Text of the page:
Making a review application directly to the Merit Protection Commissioner
What will the Merit Protection Commissioner consider before accepting a direct application for review of a general employment matter?
APS employees and Parliamentary Service employees can make a review application directly to the Merit Protection Commissioner without first applying for review in their agency in certain circumstances. You can do this if you have been found to have breached the Code of Conduct. For more information on reviews of Code of Conduct decisions click here.
The information below explains the other circumstances in which you can make an application directly to the Merit Protection Commissioner.
You can apply directly to the Merit Protection Commissioner for review of an employment matter if:
- an agency head or secretary has personally been involved in decision-making affecting you
- the matter is so serious or sensitive that it is not appropriate for the agency to do a review
- you claim that the relevant action or decision is victimisation or harassment because you have previously applied for review.
If accepted, this is called a Merit Protection Commissioner primary review of a general employment matter.
If you believe your matter meets one of the above criteria, you should contact the Review Team for advice before you make an application directly to the Merit Protection Commissioner.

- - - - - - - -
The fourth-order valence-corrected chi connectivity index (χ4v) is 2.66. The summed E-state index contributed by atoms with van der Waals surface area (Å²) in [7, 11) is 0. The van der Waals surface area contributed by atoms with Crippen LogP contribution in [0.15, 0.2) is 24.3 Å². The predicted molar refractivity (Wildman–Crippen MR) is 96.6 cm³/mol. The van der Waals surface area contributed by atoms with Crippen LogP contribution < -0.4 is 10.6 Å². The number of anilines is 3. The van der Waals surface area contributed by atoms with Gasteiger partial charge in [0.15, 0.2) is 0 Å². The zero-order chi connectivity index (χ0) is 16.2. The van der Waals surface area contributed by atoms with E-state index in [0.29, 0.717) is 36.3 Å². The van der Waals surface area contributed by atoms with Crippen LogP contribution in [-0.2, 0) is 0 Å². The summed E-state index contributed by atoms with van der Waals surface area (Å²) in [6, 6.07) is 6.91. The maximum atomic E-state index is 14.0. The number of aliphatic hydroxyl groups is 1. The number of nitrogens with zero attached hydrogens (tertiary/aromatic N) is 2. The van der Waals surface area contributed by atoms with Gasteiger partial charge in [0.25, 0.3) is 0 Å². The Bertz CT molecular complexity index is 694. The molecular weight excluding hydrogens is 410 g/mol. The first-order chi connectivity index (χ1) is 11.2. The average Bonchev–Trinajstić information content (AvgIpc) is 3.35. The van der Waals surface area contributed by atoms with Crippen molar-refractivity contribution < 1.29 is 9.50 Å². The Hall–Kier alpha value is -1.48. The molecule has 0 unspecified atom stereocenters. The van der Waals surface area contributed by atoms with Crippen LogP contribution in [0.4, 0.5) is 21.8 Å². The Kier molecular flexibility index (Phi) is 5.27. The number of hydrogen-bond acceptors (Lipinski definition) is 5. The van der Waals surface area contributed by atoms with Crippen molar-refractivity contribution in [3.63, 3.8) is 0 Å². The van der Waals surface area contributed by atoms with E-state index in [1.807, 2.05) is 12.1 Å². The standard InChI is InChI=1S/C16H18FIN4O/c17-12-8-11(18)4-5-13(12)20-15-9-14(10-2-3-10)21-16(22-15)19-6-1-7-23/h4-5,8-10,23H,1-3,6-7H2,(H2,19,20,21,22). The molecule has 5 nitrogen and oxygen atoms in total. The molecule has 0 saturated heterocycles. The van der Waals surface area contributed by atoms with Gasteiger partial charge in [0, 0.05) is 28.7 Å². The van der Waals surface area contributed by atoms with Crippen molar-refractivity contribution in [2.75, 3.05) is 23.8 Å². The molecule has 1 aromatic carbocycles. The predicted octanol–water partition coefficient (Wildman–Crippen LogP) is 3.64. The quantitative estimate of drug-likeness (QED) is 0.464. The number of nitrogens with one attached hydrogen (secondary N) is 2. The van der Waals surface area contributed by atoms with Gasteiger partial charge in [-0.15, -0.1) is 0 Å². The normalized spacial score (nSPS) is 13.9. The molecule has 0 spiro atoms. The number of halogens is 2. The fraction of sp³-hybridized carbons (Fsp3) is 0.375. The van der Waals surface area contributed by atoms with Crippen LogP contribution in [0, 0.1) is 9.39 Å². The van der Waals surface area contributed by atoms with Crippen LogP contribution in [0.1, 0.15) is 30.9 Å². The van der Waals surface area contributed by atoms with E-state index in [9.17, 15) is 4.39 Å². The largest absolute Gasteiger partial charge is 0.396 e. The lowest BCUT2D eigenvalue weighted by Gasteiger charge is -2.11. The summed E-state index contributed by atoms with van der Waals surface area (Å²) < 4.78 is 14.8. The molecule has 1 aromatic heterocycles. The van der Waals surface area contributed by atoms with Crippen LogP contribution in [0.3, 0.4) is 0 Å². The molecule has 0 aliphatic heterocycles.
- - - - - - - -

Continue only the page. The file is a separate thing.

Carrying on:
You have 60 days to lodge an application with the Merit Protection Commissioner (Regulation 5.23).
This is from the date of the decision or action you want reviewed.
Applications may be accepted outside of these time limits if there are exceptional circumstances to explain the delay in lodgement.
Exceptional circumstances may include:
- cases where extended sick leave significantly hinders an employee's ability to consider making a review application
- where the significance or main effects of the action only became known some time after the action.
An exceptional circumstance would not usually include:
- an employee arguing that they were not aware that they had a right to review
- a circumstance that was ordinary or usual. For example moving to a new job or taking recreation or long service leave.